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How Much Yield Am I Leaving On The Ground?

How Much Yield Am I Leaving on the Ground?
It is easy to do a quick estimate behind the combine of how much yield is left in the field. Carefully remove residue in a square foot area and count how many seeds are lying on the ground.

 

                                                

2 corn kernels per square foot = 1 bushel per acre
3 soybeans per square foot = 1 bushel per acre.

More importantly is to determine if the loss is pre-harvest, header loss, coming out the back of the combine, or a leak on the machine.

The amount of loss that is considered acceptable is up to you and your experience with your machine, but in normal conditions it is possible to keep loss under a bushel per acre.

Ag Lime Rate
How much lime to put on a field does not have to be complicated or as simple as put 3000# on whether it needs it or not. Here is a simple way to decide which fields need lime, how much, and what kind.

Field pH as shown on a soil test: Shoot to have your pH between 6.5 – 6.8. A pH of 5.5 is 10 times more acidic than a pH of 6.5. So it gets to be serious business when your pH is below 6.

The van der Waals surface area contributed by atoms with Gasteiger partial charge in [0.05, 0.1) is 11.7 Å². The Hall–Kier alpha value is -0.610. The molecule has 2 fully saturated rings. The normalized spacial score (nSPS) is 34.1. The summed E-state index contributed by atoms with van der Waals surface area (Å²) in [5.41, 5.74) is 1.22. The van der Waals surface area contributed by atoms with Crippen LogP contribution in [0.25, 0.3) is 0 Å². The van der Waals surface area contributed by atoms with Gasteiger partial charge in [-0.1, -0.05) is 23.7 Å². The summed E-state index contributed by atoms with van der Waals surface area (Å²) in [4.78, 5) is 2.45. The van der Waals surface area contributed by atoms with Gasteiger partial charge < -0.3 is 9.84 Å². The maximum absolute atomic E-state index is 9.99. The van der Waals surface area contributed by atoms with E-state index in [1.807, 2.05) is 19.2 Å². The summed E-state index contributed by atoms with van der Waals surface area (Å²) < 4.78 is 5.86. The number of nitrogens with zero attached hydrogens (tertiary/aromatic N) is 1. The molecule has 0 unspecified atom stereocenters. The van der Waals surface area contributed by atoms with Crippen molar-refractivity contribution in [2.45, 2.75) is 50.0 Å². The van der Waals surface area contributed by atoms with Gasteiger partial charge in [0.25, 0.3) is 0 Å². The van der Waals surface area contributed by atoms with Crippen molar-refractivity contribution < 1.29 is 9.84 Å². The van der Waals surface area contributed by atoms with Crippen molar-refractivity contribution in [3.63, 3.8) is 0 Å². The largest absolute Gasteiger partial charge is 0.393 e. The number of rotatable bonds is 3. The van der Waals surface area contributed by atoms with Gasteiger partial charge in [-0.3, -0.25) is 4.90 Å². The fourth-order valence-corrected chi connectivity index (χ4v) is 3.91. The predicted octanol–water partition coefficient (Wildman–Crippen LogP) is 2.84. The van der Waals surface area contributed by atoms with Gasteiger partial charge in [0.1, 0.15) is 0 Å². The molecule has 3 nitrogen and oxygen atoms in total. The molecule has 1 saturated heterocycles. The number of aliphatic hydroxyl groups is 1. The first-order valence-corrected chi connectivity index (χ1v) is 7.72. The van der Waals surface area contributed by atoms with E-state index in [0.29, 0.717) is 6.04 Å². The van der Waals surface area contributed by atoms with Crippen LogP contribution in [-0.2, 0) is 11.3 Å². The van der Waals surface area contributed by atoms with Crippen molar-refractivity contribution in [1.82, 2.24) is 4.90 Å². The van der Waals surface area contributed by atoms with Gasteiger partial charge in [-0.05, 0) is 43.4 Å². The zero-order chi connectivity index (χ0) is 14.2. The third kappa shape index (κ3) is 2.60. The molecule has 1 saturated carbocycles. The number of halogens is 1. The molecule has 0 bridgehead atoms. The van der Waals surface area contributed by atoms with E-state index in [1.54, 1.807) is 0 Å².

Buffer pH: Clays will have a lower buffer value and sands a higher buffer value. Clays will need a larger amount of lime to change pH and need adjusted less frequently. Sands will need pH adjusted more frequently than clays but require less lime to budge pH.

Calcitic vs. Dolomitic: 50 PPM or more is an adequate level of Magnesium on your soil test. Dolomitic limestone consists of Magnesium and Calcium whereas Calcitic (Hi-Cal) lime has a very low Magnesium percentage. Talk with your Beck’s Sales Agronomist, crop consultant , or extension agent about what lime source may be best for you. View different analysis of lime available in Ohio at 
http://www.agri.ohio.gov/divs/plant/pestfert/docs/plnt_pr_2013_LimeResults.pdf 

ENP: Effective Neutralizing P ower is a value associated with a given lime source that takes into account fineness of grind, percent moisture, and total neutralizing power. This makes it a comprehensive value useful for calculating pounds of lime needed for a desired pH level.

How Much? Use the below chart to determine how much lime is necessary based on you current pH and buffer pH. Next, adjust for your lime source’s ENP. For example: My soil pH is 6.2, buffer pH is 6.8 and I am using Piqua Lime with and ENP of 1812 lb/ton. The chart value is 0.9 tons; 1812/2000lb tells me my lime source is 90.6% effective so 0.906 : 0.9 = 1 ton per acre.

 

                              

                             

Any application of over four tons should be split applied. No-till fields can cut the recommendation in half if not plowed. Do not surface apply urea where lime was surface applied recently.

 

                                        


**** All considerations are for corn, beans, and wheat rotations grown in mineral soils (less than 20 percent organic matter). Organic soils are allowed a pH around 5.3. Aflalfa requires slightly higher pH.

For more Agronomic News from Alex Johnson Beck’s Certified Crop Advisor, please visit his Agronomy Page on BecksHybrids.com.

 

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